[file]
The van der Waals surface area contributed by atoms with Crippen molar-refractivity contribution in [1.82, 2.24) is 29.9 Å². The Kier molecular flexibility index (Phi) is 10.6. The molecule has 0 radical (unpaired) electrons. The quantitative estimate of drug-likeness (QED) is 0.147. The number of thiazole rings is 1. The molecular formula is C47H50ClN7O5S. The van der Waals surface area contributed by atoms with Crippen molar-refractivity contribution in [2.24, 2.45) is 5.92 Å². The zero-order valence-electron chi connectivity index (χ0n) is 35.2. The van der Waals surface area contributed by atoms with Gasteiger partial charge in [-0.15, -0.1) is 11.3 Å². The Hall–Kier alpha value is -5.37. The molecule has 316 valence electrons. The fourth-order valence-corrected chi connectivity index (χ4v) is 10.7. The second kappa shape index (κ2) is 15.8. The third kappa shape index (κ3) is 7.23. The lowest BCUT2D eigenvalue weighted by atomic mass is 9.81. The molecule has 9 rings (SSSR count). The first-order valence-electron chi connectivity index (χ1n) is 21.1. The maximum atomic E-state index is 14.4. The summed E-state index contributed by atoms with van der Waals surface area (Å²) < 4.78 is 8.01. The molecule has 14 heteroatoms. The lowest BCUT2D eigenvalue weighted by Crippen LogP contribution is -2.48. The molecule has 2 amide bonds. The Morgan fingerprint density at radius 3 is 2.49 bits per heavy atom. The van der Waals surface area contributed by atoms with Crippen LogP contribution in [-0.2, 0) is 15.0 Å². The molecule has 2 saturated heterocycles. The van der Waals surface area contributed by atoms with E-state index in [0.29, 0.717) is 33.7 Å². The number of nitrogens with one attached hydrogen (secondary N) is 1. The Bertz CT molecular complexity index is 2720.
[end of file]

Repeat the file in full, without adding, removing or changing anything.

The van der Waals surface area contributed by atoms with Crippen molar-refractivity contribution in [1.82, 2.24) is 29.9 Å². The Kier molecular flexibility index (Phi) is 10.6. The molecule has 0 radical (unpaired) electrons. The quantitative estimate of drug-likeness (QED) is 0.147. The number of thiazole rings is 1. The molecular formula is C47H50ClN7O5S. The van der Waals surface area contributed by atoms with Crippen molar-refractivity contribution in [2.24, 2.45) is 5.92 Å². The zero-order valence-electron chi connectivity index (χ0n) is 35.2. The van der Waals surface area contributed by atoms with Gasteiger partial charge in [-0.15, -0.1) is 11.3 Å². The Hall–Kier alpha value is -5.37. The molecule has 316 valence electrons. The fourth-order valence-corrected chi connectivity index (χ4v) is 10.7. The second kappa shape index (κ2) is 15.8. The third kappa shape index (κ3) is 7.23. The lowest BCUT2D eigenvalue weighted by atomic mass is 9.81. The molecule has 9 rings (SSSR count). The first-order valence-electron chi connectivity index (χ1n) is 21.1. The maximum atomic E-state index is 14.4. The summed E-state index contributed by atoms with van der Waals surface area (Å²) < 4.78 is 8.01. The molecule has 14 heteroatoms. The lowest BCUT2D eigenvalue weighted by Crippen LogP contribution is -2.48. The molecule has 2 amide bonds. The Morgan fingerprint density at radius 3 is 2.49 bits per heavy atom. The van der Waals surface area contributed by atoms with Crippen LogP contribution in [-0.2, 0) is 15.0 Å². The molecule has 2 saturated heterocycles. The van der Waals surface area contributed by atoms with E-state index in [0.29, 0.717) is 33.7 Å². The number of nitrogens with one attached hydrogen (secondary N) is 1. The Bertz CT molecular complexity index is 2720.